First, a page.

The weekend leading up to the race is especially exciting. If you can get the time off, be sure to visit the track on the Friday before the race. This is known as Carb Day, which refers to carburetion day and not, sadly, any sort of special bread. This is when the 33 qualifying drivers take their final test run. There is also a pit stop competition to see who can refuel and change tires the quickest.
The actual race day is a whole spectacle itself. This day usually brings about 300,000 people to central Indiana, so to guarantee a good parking spot and a good seat, you may want to be early. You can even buy tickets to camp out inside the track! You may be picturing a simple grassy area in the middle of this two-mile loop, but it’s almost a little city inside. There are roads for pedestrian and motor traffic as well as plenty of space for tailgating. Inside the track also be sure to visit the racing museum, the kids’ zone, the plaza, and the landmark Pagoda. While the stands seat 250,000 people, a majority of fans choose to set up a picnic on the infield. Being out in the sun for hours on a hot summer day can be dangerous. But don’t worry, there are medical doctors on alert if needed.
Race day is associated with a lot of special traditions. Just like any sporting event, there is usually a fabulous rendition of the National Anthem by a popular singer to start the celebrations. Jim Nabors also popularized the singing of “Back Home Again in Indiana” before the race; he sang this piece for about 40 years before he passed away in 2014. The next tradition involves the start of the race. Hearing the phrase, “Drivers, start your engines,” marks the excitement of the beginning of this grand event. During the first few laps, the 33 drivers follow an official pace car. It isn’t until the green flag is waved (usually by a celebrity) that the high speeds actually begin. The signal for the last lap of the race comes in the form of a checkered flag, and another flag waves when the winner crosses the finish line. Finishing out these rich traditions is the somewhat unusual beverage the winners drink: since the race’s inception, it has become tradition for the winner of the Indianapolis 500 to enjoy a glass bottle of milk to celebrate their victory.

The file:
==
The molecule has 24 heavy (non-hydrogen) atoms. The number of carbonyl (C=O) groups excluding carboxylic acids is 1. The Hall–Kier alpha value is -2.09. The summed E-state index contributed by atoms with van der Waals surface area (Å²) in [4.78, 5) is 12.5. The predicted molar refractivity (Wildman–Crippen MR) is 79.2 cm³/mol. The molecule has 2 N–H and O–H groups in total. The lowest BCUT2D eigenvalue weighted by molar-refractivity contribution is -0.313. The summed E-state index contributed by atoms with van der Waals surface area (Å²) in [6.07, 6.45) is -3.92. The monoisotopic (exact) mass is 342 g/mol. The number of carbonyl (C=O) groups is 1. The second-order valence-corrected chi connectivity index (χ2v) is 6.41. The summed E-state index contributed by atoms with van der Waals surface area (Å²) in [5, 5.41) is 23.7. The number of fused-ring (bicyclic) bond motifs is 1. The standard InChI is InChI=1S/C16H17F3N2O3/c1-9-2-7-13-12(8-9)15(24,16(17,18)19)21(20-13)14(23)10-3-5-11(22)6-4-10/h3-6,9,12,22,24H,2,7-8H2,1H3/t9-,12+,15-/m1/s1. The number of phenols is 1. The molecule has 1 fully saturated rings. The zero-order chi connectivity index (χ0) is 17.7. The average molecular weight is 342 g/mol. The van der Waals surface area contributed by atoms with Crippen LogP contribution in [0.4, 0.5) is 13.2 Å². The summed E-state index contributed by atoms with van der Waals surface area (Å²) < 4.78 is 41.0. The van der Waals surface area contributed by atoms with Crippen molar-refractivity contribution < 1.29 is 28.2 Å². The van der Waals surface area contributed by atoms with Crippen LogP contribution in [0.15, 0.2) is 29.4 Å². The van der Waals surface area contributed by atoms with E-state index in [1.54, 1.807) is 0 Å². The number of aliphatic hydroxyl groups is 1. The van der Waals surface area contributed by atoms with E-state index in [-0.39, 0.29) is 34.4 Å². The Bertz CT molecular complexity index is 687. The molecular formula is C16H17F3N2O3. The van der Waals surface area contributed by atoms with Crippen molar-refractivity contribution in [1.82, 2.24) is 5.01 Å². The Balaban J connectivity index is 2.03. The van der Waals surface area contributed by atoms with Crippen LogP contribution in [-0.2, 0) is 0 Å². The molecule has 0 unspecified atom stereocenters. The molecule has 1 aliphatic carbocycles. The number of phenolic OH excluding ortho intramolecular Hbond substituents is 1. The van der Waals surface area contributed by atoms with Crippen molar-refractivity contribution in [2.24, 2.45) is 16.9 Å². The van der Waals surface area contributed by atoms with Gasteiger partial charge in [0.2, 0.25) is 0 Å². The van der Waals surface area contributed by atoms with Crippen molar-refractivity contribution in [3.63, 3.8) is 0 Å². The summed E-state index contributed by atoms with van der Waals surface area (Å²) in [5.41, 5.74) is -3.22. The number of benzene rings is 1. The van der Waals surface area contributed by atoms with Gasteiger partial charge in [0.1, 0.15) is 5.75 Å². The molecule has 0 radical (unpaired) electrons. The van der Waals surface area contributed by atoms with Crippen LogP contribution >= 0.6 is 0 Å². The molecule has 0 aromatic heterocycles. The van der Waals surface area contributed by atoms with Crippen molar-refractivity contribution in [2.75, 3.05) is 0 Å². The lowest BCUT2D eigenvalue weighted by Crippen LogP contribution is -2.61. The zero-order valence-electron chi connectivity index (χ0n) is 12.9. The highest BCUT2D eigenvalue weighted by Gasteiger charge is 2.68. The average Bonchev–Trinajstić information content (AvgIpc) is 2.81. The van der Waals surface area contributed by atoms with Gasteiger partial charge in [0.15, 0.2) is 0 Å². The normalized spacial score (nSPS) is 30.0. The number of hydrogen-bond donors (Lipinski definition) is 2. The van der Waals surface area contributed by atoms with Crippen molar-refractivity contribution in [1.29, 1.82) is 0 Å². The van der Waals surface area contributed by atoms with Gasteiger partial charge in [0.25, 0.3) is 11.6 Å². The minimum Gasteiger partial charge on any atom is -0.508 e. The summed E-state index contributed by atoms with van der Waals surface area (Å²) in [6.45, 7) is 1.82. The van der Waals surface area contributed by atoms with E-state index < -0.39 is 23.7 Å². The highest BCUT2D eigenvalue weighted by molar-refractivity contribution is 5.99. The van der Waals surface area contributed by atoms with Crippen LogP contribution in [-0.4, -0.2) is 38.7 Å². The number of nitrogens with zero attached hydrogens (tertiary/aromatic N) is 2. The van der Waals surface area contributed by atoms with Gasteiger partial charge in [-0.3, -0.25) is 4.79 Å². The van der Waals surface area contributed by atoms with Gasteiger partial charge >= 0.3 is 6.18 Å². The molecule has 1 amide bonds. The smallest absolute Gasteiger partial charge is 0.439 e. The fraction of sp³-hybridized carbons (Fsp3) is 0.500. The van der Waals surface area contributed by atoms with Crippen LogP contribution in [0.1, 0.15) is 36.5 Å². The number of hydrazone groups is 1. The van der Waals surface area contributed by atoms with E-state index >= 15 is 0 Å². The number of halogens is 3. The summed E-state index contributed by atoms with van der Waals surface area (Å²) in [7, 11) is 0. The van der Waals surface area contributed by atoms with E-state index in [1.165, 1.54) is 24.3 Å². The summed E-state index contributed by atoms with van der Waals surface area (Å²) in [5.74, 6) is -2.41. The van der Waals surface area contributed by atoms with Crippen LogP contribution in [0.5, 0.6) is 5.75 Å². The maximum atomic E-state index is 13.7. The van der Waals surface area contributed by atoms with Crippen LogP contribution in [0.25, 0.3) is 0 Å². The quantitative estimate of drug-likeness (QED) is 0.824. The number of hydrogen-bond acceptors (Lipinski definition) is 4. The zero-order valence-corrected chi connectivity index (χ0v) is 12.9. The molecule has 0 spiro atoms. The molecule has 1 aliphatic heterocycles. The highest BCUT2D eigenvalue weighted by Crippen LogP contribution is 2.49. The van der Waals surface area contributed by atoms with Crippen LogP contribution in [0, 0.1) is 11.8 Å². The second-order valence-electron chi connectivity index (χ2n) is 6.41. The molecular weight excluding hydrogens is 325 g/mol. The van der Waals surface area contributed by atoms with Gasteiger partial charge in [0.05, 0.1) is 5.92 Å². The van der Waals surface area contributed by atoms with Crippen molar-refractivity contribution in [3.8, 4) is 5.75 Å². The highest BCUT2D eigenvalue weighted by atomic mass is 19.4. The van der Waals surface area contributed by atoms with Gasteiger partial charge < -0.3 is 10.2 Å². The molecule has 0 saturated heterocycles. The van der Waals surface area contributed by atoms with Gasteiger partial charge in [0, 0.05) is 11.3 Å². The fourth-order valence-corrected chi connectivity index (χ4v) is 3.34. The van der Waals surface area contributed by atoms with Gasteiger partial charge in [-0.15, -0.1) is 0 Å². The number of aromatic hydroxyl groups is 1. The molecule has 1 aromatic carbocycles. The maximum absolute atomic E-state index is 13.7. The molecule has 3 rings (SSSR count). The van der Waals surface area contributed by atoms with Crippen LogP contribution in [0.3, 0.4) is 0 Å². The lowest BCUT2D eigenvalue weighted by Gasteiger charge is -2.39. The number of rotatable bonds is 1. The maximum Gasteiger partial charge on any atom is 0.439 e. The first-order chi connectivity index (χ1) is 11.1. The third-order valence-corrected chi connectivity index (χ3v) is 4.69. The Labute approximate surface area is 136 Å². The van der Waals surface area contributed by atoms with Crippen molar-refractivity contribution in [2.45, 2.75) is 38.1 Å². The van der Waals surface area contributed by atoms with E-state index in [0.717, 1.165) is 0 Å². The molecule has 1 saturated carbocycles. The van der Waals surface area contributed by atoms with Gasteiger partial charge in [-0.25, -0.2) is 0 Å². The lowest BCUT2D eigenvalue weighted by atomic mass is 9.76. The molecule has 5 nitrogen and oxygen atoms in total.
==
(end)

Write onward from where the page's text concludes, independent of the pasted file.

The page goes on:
The Greatest Spectacle in Racing… and People-Watching
While you are enjoying the general spectacle of the race, you can also enjoy indulging in some people-watching. With people from all across the world, there are definitely some interesting interactions (not to mention the fact that most of these people are staying well-hydrated with alcoholic beverages). There is no shame or judgment at the Indy 500. If someone wants to take a nap on that patch of grass under the tree to cool off, they go for it. People who live around the track will rent a parking spot in their driveway or welcome visitors into their swimming pool construction for an escape from the sun. It’s like a crazy family who will spend all day in the sun to experience the great spectacle that is motor racing.